37. Natural Language Generation (NLG): The process of producing coherent text from data. Example: An LLM creating summaries of historical events for educational content.
  38. Transformer Models: A type of model architecture used in many LLMs. Example: BERT, a transformer model that helps improve search engine results by understanding the context of search queries.
  39. Fine-Tuning: Adjusting an LLM on specific data to enhance performance in certain tasks. Example: Fine-tuning an LLM on educational texts to make it better at answering academic queries.
  40. Tokenization: Breaking down text into smaller units (tokens) for processing. Example: An LLM analyzing student essays by breaking the text into tokens to understand grammar and context.
  41. Language Model Training: The process of teaching an LLM using a large dataset. Example: Training an LLM with a diverse set of educational materials to make it adept at academic assistance.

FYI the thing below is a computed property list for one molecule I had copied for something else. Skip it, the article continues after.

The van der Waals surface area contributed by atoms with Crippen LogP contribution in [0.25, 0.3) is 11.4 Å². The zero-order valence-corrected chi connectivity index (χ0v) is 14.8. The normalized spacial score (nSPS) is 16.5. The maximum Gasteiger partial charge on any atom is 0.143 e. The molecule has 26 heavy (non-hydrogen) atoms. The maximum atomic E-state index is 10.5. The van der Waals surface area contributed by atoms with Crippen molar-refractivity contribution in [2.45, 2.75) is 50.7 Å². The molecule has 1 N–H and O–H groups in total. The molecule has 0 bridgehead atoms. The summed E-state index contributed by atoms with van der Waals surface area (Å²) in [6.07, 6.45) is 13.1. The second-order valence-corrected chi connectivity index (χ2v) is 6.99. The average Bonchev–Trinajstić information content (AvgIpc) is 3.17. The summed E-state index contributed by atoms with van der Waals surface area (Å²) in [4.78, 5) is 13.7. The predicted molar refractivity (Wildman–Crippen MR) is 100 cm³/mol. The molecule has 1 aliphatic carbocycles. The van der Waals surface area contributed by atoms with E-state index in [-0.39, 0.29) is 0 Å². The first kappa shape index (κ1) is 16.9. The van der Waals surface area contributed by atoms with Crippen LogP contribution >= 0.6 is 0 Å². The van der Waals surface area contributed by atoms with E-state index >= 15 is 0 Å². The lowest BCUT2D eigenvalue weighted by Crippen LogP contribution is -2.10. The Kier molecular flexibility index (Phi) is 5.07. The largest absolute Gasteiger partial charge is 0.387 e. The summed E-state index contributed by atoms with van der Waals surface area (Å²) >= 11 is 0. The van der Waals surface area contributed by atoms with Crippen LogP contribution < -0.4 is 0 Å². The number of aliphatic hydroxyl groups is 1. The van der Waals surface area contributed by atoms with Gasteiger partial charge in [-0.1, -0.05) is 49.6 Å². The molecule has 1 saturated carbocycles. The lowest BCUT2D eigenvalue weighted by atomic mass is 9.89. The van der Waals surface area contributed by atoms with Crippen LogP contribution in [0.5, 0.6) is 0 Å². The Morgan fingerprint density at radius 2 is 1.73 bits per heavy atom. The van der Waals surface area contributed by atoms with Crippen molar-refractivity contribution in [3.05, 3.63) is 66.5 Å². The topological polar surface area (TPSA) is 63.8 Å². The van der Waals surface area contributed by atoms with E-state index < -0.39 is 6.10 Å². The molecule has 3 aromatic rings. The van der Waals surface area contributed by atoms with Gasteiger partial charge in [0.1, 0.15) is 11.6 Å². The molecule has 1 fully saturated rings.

42. Zero-Shot Learning: An LLM's ability to perform tasks it wasn't explicitly trained on. Example: An LLM answering advanced chemistry questions accurately, despite not being specifically trained on chemistry texts.
  43. Few-Shot Learning: Teaching an LLM to perform a task with only a few examples. Example: Demonstrating to an LLM how to solve algebraic equations with a few examples, and it then being able to solve similar problems.
  44. Prompt Engineering: Crafting inputs to effectively guide LLMs in producing desired outputs. Example: Designing prompts that help an LLM generate lesson plans or study guides.
  45. Text Embeddings: Representations of text in numerical form that LLMs can understand and process. Example: Converting a paragraph from a history textbook into embeddings for thematic analysis.
  46. Autoregressive Models: LLMs that generate text one token at a time, based on previous tokens. Example: A model writing a story by predicting each next word based on the previous text.
  47. Attention Mechanisms: Part of LLMs that helps the model focus on relevant parts of the input when generating output. Example: An LLM focusing on key words in a question to generate a more accurate answer.